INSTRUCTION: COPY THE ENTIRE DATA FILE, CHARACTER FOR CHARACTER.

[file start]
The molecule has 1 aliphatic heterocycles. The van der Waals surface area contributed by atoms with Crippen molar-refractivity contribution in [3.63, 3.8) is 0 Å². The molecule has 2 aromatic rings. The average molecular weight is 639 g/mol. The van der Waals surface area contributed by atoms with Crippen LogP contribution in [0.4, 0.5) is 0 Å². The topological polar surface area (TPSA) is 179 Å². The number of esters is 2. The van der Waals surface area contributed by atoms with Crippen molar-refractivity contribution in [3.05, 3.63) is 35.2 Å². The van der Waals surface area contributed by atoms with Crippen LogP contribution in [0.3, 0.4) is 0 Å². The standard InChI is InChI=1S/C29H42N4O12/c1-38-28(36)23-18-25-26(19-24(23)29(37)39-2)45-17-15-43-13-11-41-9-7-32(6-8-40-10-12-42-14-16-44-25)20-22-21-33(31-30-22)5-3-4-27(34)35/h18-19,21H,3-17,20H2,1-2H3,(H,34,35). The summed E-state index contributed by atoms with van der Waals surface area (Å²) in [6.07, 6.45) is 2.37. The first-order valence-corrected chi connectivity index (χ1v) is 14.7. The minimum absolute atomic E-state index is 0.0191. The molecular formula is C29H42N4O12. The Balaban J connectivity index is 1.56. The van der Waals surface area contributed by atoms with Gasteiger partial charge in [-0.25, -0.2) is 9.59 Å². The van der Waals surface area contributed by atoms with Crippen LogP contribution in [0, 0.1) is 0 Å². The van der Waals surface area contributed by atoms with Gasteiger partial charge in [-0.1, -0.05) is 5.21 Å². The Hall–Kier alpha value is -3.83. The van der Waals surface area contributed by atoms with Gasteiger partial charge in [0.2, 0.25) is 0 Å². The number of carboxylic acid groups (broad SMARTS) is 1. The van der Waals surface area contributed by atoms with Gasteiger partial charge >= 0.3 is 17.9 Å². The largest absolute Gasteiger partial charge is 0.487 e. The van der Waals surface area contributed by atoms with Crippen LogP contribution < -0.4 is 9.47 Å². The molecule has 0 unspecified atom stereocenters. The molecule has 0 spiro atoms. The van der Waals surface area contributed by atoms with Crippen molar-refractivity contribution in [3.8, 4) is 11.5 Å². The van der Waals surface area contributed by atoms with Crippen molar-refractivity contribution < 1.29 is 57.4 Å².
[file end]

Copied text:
The molecule has 1 aliphatic heterocycles. The van der Waals surface area contributed by atoms with Crippen molar-refractivity contribution in [3.63, 3.8) is 0 Å². The molecule has 2 aromatic rings. The average molecular weight is 639 g/mol. The van der Waals surface area contributed by atoms with Crippen LogP contribution in [0.4, 0.5) is 0 Å². The topological polar surface area (TPSA) is 179 Å². The number of esters is 2. The van der Waals surface area contributed by atoms with Crippen molar-refractivity contribution in [3.05, 3.63) is 35.2 Å². The van der Waals surface area contributed by atoms with Crippen LogP contribution in [0.3, 0.4) is 0 Å². The standard InChI is InChI=1S/C29H42N4O12/c1-38-28(36)23-18-25-26(19-24(23)29(37)39-2)45-17-15-43-13-11-41-9-7-32(6-8-40-10-12-42-14-16-44-25)20-22-21-33(31-30-22)5-3-4-27(34)35/h18-19,21H,3-17,20H2,1-2H3,(H,34,35). The summed E-state index contributed by atoms with van der Waals surface area (Å²) in [6.07, 6.45) is 2.37. The first-order valence-corrected chi connectivity index (χ1v) is 14.7. The minimum absolute atomic E-state index is 0.0191. The molecular formula is C29H42N4O12. The Balaban J connectivity index is 1.56. The van der Waals surface area contributed by atoms with Gasteiger partial charge in [-0.25, -0.2) is 9.59 Å². The van der Waals surface area contributed by atoms with Crippen LogP contribution in [0, 0.1) is 0 Å². The van der Waals surface area contributed by atoms with Gasteiger partial charge in [-0.1, -0.05) is 5.21 Å². The Hall–Kier alpha value is -3.83. The van der Waals surface area contributed by atoms with Gasteiger partial charge in [0.2, 0.25) is 0 Å². The number of carboxylic acid groups (broad SMARTS) is 1. The van der Waals surface area contributed by atoms with Gasteiger partial charge >= 0.3 is 17.9 Å². The largest absolute Gasteiger partial charge is 0.487 e. The van der Waals surface area contributed by atoms with Crippen LogP contribution < -0.4 is 9.47 Å². The molecule has 0 unspecified atom stereocenters. The molecule has 0 spiro atoms. The van der Waals surface area contributed by atoms with Crippen molar-refractivity contribution in [3.8, 4) is 11.5 Å². The van der Waals surface area contributed by atoms with Crippen molar-refractivity contribution < 1.29 is 57.4 Å².